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Stock market news: August 30, 2019

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Stocks ended Friday’s trading session little changed, closing out a volatile August in which the U.S.-China trade war whipsawed markets.

After opening higher across the board, stocks gave up most of their early gains during the last trading day of the month, and ahead of the long holiday weekend. For major indices, Aug. is the first month since May that stocks have ended in the red, and only the second time this year.

Here’s where the main market benchmarks settled as of 4 p.m. ET:

  • S&P 500 (^GSPC): +0.06%, or 1.88 points

  • Dow (^DJI): +0.16%, or 41.03 points

  • Nasdaq (^IXIC) -0.13%, or 10.51 points

  • Crude oil (CL=F): -2.89% or $55.07

  • 10-year Treasury yield (^TNX): -0.01 bps to 1.506%

August has been a rollercoaster for investors, as trade tensions and fears of a recession injected uncertainty into global markets.

After much back and forth between the U.S. and China, the two nations expressed optimism and a willingness to come to a trade deal on Thursday.Yet on Sunday, the U.S. is still scheduled to slap 15% tariffs on select Chinese goods in another escalation of the more than year-long trade war.

Even as President Donald Trump said he would delay key consumer items from the list being affected this weekend, some apparel and household goods will still be impacted.

So far this month, the S&P 500 and Dow tumbled nearly 2%, while the Nasdaq sank by around 2%. Meanwhile, investors continued to flock toward safe haven assets such as gold. The precious metal jumped 8% in August.

NEW YORK, NY - AUGUST 19: Traders and financial professionals work on the floor of the New York Stock Exchange (NYSE) at the opening bell on August 19, 2019 in New York City. The Dow Jones Industrial Average traded over 300 points higher at the open on Monday morning. (Photo by Drew Angerer/Getty Images)
Traders and financial professionals work on the floor of the New York Stock Exchange. (Photo by Drew Angerer/Getty Images)

STOCKS: Ulta, Campbell Soup report earnings; China exempts Tesla models from purchase tax

Beauty retailer Ulta (ULTA) shares tanked nearly 30% Friday on the heels of disappointing same-stores sales growth during its second quarter. Ulta also slashed its full-year guidance, as the company predicts a slowdown due to a lack of new product developments in the beauty space and thus less customer enthusiasm to purchase new makeup. Rivals such as Estee Lauder (EL) and Revlon (REV) have also had trouble in its makeup business. Revlon is in the process of seeking a buyer to help turnaround the struggling company.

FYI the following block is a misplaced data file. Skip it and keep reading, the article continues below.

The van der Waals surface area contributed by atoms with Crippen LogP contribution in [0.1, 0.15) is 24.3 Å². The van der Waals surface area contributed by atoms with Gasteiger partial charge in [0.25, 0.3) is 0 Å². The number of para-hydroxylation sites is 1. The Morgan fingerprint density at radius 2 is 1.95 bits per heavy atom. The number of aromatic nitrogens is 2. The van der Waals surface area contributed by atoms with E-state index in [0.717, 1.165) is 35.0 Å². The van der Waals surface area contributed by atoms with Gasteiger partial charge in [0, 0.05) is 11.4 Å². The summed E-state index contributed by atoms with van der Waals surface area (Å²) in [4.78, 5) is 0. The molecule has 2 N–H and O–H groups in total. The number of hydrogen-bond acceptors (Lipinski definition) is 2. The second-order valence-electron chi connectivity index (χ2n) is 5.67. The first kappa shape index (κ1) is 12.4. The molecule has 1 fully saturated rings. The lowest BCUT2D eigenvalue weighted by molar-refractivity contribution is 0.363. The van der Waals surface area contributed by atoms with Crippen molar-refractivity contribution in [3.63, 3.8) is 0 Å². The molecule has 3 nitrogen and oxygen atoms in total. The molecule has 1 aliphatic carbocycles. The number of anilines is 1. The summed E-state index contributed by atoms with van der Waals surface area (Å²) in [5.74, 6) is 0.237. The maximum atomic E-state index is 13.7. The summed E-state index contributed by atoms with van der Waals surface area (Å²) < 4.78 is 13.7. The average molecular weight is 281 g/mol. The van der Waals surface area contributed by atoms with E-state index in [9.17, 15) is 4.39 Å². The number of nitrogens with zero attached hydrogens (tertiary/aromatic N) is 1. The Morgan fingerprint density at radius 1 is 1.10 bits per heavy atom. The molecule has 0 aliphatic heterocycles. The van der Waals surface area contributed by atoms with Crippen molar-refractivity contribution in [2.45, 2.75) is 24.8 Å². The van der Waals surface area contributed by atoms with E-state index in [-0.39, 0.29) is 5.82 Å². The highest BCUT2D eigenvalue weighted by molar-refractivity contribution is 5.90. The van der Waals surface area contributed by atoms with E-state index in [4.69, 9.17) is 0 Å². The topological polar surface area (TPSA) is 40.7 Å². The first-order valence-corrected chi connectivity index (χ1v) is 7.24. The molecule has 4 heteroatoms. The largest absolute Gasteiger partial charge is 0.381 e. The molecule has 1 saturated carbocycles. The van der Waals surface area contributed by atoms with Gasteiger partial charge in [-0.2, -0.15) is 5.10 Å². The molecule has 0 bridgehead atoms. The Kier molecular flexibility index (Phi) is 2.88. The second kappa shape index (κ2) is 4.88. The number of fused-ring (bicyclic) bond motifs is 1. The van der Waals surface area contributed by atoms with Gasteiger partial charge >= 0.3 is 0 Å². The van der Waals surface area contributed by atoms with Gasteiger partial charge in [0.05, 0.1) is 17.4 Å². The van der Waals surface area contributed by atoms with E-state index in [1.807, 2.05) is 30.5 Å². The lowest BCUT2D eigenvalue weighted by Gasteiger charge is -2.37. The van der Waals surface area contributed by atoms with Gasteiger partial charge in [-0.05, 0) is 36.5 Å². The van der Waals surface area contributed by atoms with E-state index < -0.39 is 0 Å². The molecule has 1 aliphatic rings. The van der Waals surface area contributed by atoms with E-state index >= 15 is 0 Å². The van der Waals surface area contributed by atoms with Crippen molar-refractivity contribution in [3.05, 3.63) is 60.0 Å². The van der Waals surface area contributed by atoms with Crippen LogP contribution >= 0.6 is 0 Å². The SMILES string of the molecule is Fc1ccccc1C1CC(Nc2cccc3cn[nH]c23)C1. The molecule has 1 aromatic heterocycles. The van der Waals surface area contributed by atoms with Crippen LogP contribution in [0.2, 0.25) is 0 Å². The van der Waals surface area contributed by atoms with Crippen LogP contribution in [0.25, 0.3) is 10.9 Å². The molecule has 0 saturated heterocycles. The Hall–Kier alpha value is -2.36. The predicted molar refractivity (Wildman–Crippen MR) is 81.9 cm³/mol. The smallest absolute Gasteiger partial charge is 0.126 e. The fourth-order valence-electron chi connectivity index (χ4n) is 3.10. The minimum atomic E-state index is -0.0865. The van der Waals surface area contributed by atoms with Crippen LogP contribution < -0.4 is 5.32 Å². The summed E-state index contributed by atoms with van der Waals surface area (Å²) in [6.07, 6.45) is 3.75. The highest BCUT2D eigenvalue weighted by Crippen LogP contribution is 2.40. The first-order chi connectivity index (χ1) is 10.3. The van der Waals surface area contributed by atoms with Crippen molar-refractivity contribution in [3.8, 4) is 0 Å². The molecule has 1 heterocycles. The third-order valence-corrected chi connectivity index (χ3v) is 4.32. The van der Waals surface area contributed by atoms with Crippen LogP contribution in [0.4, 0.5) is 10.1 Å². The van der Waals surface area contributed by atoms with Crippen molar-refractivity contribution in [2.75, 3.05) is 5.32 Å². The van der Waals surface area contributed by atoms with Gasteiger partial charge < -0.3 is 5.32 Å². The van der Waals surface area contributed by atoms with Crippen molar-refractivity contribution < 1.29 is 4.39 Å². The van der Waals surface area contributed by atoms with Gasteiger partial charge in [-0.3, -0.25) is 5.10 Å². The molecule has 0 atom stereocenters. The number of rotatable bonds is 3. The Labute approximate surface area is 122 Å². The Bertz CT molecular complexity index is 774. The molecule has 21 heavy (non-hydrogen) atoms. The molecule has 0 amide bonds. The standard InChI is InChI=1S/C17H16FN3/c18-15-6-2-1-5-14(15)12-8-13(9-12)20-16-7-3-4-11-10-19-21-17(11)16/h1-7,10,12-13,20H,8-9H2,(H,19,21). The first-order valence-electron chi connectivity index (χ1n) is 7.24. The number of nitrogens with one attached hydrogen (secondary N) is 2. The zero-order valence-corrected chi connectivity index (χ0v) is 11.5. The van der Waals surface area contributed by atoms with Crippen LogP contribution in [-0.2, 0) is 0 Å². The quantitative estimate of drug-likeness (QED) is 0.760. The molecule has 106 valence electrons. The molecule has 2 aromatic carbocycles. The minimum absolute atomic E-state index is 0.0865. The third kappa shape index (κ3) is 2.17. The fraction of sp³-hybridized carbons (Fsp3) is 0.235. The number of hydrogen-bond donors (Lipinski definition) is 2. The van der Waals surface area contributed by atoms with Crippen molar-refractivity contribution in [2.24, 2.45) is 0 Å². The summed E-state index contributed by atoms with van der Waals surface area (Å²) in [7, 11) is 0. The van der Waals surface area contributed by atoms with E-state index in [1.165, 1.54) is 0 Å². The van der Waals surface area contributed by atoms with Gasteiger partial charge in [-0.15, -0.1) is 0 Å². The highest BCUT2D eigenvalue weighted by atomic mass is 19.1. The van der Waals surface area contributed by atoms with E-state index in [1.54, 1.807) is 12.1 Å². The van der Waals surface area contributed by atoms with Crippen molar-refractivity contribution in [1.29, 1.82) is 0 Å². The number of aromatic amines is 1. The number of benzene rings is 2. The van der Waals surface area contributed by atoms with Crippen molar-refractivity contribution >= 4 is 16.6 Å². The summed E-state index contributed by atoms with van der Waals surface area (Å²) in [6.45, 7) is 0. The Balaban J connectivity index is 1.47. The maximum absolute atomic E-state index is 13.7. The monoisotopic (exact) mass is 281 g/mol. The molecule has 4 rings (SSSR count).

Campbell Soup (CPB) shares soared 5% following its earnings announcement ahead of the opening bell Friday. The consumer staples giant reported sales that crushed Wall Street estimates. U.S. soup sales rose 3% during the quarter, and gains in condensed and ready-to-serve soup were offset by declines in broth. Snack sales were also strong and grew 3%. Campbell Soup stock rose 35% this year and have outperformed the broader market.

Meanwhile, Tesla (TSLA) stock jumped nearly 2% in early trade after China said it would exempt the automakers vehicles from a 10% Chinese auto purchase tax. The exemption would impact all Tesla models sold in China and follows Tesla CEO Elon Musk’s visit to the country. Tesla currently imports all of the models it sells in China but plans to open a factory near Shanghai to produce Model 3 vehicles.

ECON: U.S. consumer is still strong

Despite the ongoing trade war between the U.S. and China, U.S. consumers prove their resilience. According to new data released by the Commerce Department Friday morning, consumer spending in July rose 0.6%, exceeding economist expectations for a 0.5% increase. Consumer spending accounts for about two-thirds of U.S. economic output.

“With upward revisions to previous months, [this] suggests that real consumption is set for stronger growth in the third quarter than we had previously anticipated,” Capital Economics wrote in a note to clients Friday. “Even allowing for more modest gains in August and September, real consumption growth will be between 3.5% and 4.0% annualised. That would represent a slowdown from the rapid 4.7% pace set in the second quarter, but would still be unusually strong by recent standards. As a result, we now expect third-quarter GDP growth to come in at 2.0% annualised, up from our previous estimate of 1.5%.”

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Heidi Chung is a reporter at Yahoo Finance. Follow her on Twitter: @heidi_chung.

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